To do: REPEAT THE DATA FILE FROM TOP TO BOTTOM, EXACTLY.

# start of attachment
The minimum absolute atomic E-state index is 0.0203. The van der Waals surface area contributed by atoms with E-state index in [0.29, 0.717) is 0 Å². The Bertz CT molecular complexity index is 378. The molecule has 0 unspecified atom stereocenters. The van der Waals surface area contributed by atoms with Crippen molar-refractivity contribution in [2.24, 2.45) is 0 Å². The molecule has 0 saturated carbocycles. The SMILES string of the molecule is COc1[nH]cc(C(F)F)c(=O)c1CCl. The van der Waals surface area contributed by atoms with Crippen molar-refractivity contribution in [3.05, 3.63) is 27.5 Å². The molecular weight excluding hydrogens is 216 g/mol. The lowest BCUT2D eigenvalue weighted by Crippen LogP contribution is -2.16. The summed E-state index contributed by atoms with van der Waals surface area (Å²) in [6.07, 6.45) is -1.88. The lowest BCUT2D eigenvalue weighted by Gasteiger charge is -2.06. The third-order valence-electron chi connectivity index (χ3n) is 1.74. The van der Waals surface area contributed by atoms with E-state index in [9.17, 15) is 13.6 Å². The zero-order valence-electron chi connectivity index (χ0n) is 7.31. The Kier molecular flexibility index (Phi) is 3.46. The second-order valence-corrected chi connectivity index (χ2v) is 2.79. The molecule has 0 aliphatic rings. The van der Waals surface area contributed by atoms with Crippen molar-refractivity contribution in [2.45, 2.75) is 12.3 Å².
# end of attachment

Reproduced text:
The minimum absolute atomic E-state index is 0.0203. The van der Waals surface area contributed by atoms with E-state index in [0.29, 0.717) is 0 Å². The Bertz CT molecular complexity index is 378. The molecule has 0 unspecified atom stereocenters. The van der Waals surface area contributed by atoms with Crippen molar-refractivity contribution in [2.24, 2.45) is 0 Å². The molecule has 0 saturated carbocycles. The SMILES string of the molecule is COc1[nH]cc(C(F)F)c(=O)c1CCl. The van der Waals surface area contributed by atoms with Crippen molar-refractivity contribution in [3.05, 3.63) is 27.5 Å². The molecular weight excluding hydrogens is 216 g/mol. The lowest BCUT2D eigenvalue weighted by Crippen LogP contribution is -2.16. The summed E-state index contributed by atoms with van der Waals surface area (Å²) in [6.07, 6.45) is -1.88. The lowest BCUT2D eigenvalue weighted by Gasteiger charge is -2.06. The third-order valence-electron chi connectivity index (χ3n) is 1.74. The van der Waals surface area contributed by atoms with E-state index in [9.17, 15) is 13.6 Å². The zero-order valence-electron chi connectivity index (χ0n) is 7.31. The Kier molecular flexibility index (Phi) is 3.46. The second-order valence-corrected chi connectivity index (χ2v) is 2.79. The molecule has 0 aliphatic rings. The van der Waals surface area contributed by atoms with Crippen molar-refractivity contribution in [2.45, 2.75) is 12.3 Å².